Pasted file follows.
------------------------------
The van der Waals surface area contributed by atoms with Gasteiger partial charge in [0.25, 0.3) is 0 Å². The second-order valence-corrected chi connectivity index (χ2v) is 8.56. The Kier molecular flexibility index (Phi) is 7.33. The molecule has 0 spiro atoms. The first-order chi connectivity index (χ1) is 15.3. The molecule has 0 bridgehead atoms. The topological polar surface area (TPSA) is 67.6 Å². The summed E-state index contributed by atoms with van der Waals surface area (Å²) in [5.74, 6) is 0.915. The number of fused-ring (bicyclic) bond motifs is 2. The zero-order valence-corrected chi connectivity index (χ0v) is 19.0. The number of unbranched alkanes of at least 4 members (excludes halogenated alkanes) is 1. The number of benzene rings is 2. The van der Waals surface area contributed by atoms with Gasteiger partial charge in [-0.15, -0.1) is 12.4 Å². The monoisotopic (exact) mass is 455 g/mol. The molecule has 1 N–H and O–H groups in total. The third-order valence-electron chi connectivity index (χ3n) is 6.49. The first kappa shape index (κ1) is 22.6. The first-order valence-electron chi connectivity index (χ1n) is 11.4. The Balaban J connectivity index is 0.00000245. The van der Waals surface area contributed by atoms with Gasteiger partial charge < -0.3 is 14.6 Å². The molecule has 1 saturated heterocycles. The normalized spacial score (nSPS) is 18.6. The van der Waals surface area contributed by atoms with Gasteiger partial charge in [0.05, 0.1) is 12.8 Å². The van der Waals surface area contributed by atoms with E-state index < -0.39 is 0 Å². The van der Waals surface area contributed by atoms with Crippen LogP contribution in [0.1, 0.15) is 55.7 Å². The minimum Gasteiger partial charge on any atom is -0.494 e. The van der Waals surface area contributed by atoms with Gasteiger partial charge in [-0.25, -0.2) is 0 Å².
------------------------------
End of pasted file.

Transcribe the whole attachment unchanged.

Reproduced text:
The van der Waals surface area contributed by atoms with Gasteiger partial charge in [0.25, 0.3) is 0 Å². The second-order valence-corrected chi connectivity index (χ2v) is 8.56. The Kier molecular flexibility index (Phi) is 7.33. The molecule has 0 spiro atoms. The first-order chi connectivity index (χ1) is 15.3. The molecule has 0 bridgehead atoms. The topological polar surface area (TPSA) is 67.6 Å². The summed E-state index contributed by atoms with van der Waals surface area (Å²) in [5.74, 6) is 0.915. The number of fused-ring (bicyclic) bond motifs is 2. The zero-order valence-corrected chi connectivity index (χ0v) is 19.0. The number of unbranched alkanes of at least 4 members (excludes halogenated alkanes) is 1. The number of benzene rings is 2. The van der Waals surface area contributed by atoms with Gasteiger partial charge in [-0.15, -0.1) is 12.4 Å². The monoisotopic (exact) mass is 455 g/mol. The molecule has 1 N–H and O–H groups in total. The third-order valence-electron chi connectivity index (χ3n) is 6.49. The first kappa shape index (κ1) is 22.6. The first-order valence-electron chi connectivity index (χ1n) is 11.4. The Balaban J connectivity index is 0.00000245. The van der Waals surface area contributed by atoms with Gasteiger partial charge < -0.3 is 14.6 Å². The molecule has 1 saturated heterocycles. The normalized spacial score (nSPS) is 18.6. The van der Waals surface area contributed by atoms with Gasteiger partial charge in [0.05, 0.1) is 12.8 Å². The van der Waals surface area contributed by atoms with E-state index < -0.39 is 0 Å². The van der Waals surface area contributed by atoms with Crippen LogP contribution in [0.1, 0.15) is 55.7 Å². The minimum Gasteiger partial charge on any atom is -0.494 e. The van der Waals surface area contributed by atoms with Gasteiger partial charge in [-0.25, -0.2) is 0 Å².